The Crimes of Agnès Buzyn

The Crimes of Agnès Buzyn

Or should that be the “crimes” of Agnès Buzyn?

As widely reported even in the international press, Dr. Agnès Buzyn, Macron’s former Minister of Health and Solidarity, has been charged with “endangering the lives of others” in her handling of the pandemic.  She has been mise en examen, or indicted; after investigation by a panel of judges (instead of a grand jury), the court decided on September 10 that the case will go forward against her.  She was Macron’s Minister of Health from May 2017 to February 2020, thus holding office only a few months into the pandemic.  She resigned to head the LREM list (La République en marche, or Macron’s party) for the mayor and city council elections of Paris, which she lost.  Her candidacy was a last minute affair: she replaced Benjamin Griveaux, Macron’s former spokesman, who was caught in a sexting scandal and had to drop out of the mayor’s race.  Buzyn was replaced in her cabinet post by Dr. Olivier Véran, who has become one of the most popular members of Macron’s cabinet, and who remains in office.  She went on to join the World Health Organization in Geneva.

Olivier Veram
Olivier Véran, from

This indictment has been described as a damaging event for Macron, and it may well be, at less than a year from the presidential elections: even more dangerous might be the fact that she has been named as a témoin assisté, meaning that she will be required to testify, on the accusation of “voluntary abstention” from fighting a sinistre (catastrophe), which indicates that she may be pressured to give testimony about the handling of covid by the administration as a whole.  The homes of Édouard Philippe, the Prime Minister until July 2020, and of Olivier Véran have already been searched.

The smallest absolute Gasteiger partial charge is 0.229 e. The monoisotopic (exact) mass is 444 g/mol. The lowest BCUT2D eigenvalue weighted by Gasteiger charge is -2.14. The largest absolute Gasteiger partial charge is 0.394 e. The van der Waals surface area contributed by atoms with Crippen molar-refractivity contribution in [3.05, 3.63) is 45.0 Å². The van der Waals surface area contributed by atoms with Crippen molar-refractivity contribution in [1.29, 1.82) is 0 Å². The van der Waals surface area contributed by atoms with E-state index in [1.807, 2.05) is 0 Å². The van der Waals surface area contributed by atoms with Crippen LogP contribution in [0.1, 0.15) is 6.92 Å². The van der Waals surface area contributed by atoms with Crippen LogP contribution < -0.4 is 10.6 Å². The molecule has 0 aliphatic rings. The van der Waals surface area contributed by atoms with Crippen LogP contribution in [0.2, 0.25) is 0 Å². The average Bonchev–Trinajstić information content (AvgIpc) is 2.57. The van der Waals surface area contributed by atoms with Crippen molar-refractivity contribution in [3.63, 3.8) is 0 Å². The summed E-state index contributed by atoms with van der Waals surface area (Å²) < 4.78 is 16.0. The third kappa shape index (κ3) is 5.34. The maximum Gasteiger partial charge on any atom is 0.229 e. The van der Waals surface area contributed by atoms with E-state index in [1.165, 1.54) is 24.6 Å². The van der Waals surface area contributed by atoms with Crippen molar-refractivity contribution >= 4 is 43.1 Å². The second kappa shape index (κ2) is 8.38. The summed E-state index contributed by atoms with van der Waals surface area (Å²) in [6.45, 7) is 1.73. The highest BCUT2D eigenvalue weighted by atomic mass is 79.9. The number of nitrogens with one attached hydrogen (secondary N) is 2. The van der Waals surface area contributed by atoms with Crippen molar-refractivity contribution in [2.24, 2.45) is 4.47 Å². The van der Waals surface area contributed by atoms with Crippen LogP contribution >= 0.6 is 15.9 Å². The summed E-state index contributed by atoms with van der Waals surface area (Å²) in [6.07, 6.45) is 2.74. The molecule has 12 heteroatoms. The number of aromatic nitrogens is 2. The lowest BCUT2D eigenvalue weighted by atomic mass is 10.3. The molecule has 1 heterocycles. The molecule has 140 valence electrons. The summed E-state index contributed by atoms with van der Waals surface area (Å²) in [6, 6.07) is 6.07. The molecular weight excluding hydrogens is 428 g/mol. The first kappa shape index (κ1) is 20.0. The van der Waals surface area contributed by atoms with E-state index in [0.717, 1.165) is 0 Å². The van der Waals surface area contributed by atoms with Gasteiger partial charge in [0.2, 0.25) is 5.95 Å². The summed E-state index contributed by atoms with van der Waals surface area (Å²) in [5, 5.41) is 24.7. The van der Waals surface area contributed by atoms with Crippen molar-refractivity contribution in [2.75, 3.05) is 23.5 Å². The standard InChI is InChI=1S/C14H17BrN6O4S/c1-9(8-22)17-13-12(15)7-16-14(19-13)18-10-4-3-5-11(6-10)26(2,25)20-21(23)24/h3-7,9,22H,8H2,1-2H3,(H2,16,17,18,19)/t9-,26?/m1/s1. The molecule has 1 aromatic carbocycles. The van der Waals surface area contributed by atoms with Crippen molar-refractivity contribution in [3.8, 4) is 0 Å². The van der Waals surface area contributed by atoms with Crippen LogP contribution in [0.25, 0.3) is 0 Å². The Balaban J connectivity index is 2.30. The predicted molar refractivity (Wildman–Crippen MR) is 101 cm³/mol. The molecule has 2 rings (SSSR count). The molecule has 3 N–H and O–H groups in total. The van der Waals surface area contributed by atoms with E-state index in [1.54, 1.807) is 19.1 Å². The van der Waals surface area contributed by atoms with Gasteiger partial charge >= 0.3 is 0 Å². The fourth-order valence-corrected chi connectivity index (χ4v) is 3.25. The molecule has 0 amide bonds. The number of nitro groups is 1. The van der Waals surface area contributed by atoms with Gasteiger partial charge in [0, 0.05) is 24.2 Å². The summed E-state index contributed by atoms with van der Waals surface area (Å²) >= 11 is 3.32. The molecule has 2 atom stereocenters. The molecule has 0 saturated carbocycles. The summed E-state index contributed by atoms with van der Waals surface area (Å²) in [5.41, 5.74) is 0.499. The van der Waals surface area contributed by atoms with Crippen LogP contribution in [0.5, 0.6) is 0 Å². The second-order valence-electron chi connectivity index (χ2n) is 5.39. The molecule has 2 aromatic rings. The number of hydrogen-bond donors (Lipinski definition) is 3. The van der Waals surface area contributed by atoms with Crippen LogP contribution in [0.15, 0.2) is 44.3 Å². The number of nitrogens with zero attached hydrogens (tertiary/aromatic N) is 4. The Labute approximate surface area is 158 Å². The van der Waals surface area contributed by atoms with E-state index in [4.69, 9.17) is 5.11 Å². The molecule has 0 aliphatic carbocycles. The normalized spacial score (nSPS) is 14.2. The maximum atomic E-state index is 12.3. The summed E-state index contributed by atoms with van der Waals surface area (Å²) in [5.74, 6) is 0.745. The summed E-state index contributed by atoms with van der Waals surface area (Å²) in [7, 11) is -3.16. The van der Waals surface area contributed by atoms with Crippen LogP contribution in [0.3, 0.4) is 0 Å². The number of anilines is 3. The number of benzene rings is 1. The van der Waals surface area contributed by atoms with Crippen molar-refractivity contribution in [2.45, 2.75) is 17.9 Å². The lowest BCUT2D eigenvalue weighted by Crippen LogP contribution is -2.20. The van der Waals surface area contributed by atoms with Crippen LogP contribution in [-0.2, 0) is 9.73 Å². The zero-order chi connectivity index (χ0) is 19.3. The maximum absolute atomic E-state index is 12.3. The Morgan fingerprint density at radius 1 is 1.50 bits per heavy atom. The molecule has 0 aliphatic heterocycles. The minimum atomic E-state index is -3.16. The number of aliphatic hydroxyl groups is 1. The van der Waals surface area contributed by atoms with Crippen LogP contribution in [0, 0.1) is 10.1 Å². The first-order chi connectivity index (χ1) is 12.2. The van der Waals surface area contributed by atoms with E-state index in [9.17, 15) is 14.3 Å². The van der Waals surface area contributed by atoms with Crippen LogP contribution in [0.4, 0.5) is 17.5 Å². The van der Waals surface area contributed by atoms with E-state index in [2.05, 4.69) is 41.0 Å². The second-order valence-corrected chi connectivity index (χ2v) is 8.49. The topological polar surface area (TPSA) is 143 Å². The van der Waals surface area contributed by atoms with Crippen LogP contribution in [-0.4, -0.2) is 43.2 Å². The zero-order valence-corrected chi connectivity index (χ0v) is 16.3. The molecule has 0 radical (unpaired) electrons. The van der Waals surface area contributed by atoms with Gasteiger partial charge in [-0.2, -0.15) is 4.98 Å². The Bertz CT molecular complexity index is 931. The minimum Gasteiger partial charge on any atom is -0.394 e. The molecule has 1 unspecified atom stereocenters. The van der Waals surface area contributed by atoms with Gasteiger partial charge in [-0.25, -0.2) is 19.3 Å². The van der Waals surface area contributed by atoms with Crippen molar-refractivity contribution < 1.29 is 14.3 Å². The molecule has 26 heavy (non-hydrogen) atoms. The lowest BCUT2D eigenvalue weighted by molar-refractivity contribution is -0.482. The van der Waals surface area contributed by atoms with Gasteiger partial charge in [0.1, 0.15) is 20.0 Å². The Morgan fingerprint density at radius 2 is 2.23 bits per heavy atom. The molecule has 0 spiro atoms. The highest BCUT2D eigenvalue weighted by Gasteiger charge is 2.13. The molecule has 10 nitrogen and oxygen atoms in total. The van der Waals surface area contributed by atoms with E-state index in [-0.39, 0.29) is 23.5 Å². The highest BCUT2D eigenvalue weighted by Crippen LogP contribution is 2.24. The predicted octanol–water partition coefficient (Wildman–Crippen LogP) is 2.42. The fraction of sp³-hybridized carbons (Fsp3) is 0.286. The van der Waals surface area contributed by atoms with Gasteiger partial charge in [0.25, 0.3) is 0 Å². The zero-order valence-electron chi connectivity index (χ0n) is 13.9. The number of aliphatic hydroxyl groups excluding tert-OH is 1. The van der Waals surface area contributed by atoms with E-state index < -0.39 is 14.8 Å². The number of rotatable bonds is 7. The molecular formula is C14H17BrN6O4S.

The charge for which she was brought before the court was “endangering the lives of others,” from the Penal Code.  The wording of the relevant Article,  223-6: “Will be punished with the same penalties [five years of imprisonment, a fine of 100,000 euros] anyone who voluntarily abstains from bringing help to a person in peril, and without risk for himself or others, when he could bring aid either by his personal action, or by getting help.” (1) In the course of the investigation, the charges morphed from a failure to provide aid to the more aggressive, deliberate, and active “endangerment” of the lives of others: an assertion that her incorrect actions, her mistakes in handling the pandemic–killed.

The court by which she was indicted is the Cour de Justice de la République (CJR), a special jurisdiction created in 1993 to try members of the government (prime ministers, ministers, and secretaries of state) for crimes committed in the course of exercising their functions.  (If they commit ordinary crimes, they are tried in regular courts.)   The court has fifteen judges, including six members each of the National Assembly and the Senate, elected by their respective bodies, and three magistrates from the Cour de cassation, one of whom presides.  

Any private citizen who feels he has been harmed by ministerial conduct can bring a case before the court.  The obvious danger of such a procedure was supposedly avoided by the creation of a “commission des requêtes,” or commission of requests or petitions, composed of seven magistrates of the Cour de Cassation, Conseil d’État, and the Cour des comptes*; the Commission decides whether or not the victim’s claims will be pursued.  If the claim passes through this “filter,” it will move on to the commission d’instruction or investigation, composed of three magistrates of the Cour de Cassation, who will hear testimony both from those accused and those who have declared themselves victims.  And then comes the trial before the fifteen, for determining guilt and affixing penalties. (2)

The special court dates from 1993, late in Mitterand’s term, and came as a direct result of the “contaminated blood” affair, in which it was shown that patients had received transfusions of blood contaminated with the HIV virus.  It was alleged that the administration had failed to move quickly enough on implementing a new and effective screening test.  Several government officials in the health ministry were implicated, as well as the then-Prime Minister Laurent Fabius. Before the creation of this court, only the chambers themselves could conduct an inquiry, brought together in what was called the High Court of Justice, and composed of an equal number of elected Senators and Deputies. (3)